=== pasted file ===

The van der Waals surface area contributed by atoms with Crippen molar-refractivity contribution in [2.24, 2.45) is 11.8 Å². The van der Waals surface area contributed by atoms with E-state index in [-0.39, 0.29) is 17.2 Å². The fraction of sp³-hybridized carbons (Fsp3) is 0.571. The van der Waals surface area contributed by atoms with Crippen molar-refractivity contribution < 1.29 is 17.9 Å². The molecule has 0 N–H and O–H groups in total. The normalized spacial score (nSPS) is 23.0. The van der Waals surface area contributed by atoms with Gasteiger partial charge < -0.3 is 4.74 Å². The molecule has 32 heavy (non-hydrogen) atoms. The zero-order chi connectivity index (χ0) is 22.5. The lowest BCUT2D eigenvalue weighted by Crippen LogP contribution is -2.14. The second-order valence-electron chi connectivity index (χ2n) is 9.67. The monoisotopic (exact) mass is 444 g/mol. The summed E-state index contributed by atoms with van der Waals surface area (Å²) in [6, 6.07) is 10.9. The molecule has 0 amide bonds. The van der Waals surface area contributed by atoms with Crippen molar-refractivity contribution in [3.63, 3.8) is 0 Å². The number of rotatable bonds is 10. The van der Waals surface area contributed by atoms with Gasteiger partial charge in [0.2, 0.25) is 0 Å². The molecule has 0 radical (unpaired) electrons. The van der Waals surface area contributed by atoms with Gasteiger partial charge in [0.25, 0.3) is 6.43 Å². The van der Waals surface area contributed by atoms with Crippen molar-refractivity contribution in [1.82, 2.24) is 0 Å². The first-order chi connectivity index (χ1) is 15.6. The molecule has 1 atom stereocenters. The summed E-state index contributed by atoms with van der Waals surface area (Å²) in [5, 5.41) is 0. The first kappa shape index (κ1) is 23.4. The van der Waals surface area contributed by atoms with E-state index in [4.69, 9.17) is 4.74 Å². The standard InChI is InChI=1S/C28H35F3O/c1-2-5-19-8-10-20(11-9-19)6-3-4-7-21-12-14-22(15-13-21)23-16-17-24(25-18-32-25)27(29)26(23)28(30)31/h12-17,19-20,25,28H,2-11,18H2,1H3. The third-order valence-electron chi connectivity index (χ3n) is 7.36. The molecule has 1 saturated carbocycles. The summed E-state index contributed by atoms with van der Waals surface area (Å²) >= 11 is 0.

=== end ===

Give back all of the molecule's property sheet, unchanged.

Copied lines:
The van der Waals surface area contributed by atoms with Crippen molar-refractivity contribution in [2.24, 2.45) is 11.8 Å². The van der Waals surface area contributed by atoms with E-state index in [-0.39, 0.29) is 17.2 Å². The fraction of sp³-hybridized carbons (Fsp3) is 0.571. The van der Waals surface area contributed by atoms with Crippen molar-refractivity contribution < 1.29 is 17.9 Å². The molecule has 0 N–H and O–H groups in total. The normalized spacial score (nSPS) is 23.0. The van der Waals surface area contributed by atoms with Gasteiger partial charge < -0.3 is 4.74 Å². The molecule has 32 heavy (non-hydrogen) atoms. The zero-order chi connectivity index (χ0) is 22.5. The lowest BCUT2D eigenvalue weighted by Crippen LogP contribution is -2.14. The second-order valence-electron chi connectivity index (χ2n) is 9.67. The monoisotopic (exact) mass is 444 g/mol. The summed E-state index contributed by atoms with van der Waals surface area (Å²) in [6, 6.07) is 10.9. The molecule has 0 amide bonds. The van der Waals surface area contributed by atoms with Crippen molar-refractivity contribution in [3.63, 3.8) is 0 Å². The number of rotatable bonds is 10. The van der Waals surface area contributed by atoms with Gasteiger partial charge in [0.2, 0.25) is 0 Å². The molecule has 0 radical (unpaired) electrons. The van der Waals surface area contributed by atoms with Gasteiger partial charge in [0.25, 0.3) is 6.43 Å². The van der Waals surface area contributed by atoms with Crippen molar-refractivity contribution in [1.82, 2.24) is 0 Å². The first-order chi connectivity index (χ1) is 15.6. The molecule has 1 atom stereocenters. The summed E-state index contributed by atoms with van der Waals surface area (Å²) in [5, 5.41) is 0. The first kappa shape index (κ1) is 23.4. The van der Waals surface area contributed by atoms with E-state index in [4.69, 9.17) is 4.74 Å². The standard InChI is InChI=1S/C28H35F3O/c1-2-5-19-8-10-20(11-9-19)6-3-4-7-21-12-14-22(15-13-21)23-16-17-24(25-18-32-25)27(29)26(23)28(30)31/h12-17,19-20,25,28H,2-11,18H2,1H3. The third-order valence-electron chi connectivity index (χ3n) is 7.36. The molecule has 1 saturated carbocycles. The summed E-state index contributed by atoms with van der Waals surface area (Å²) >= 11 is 0.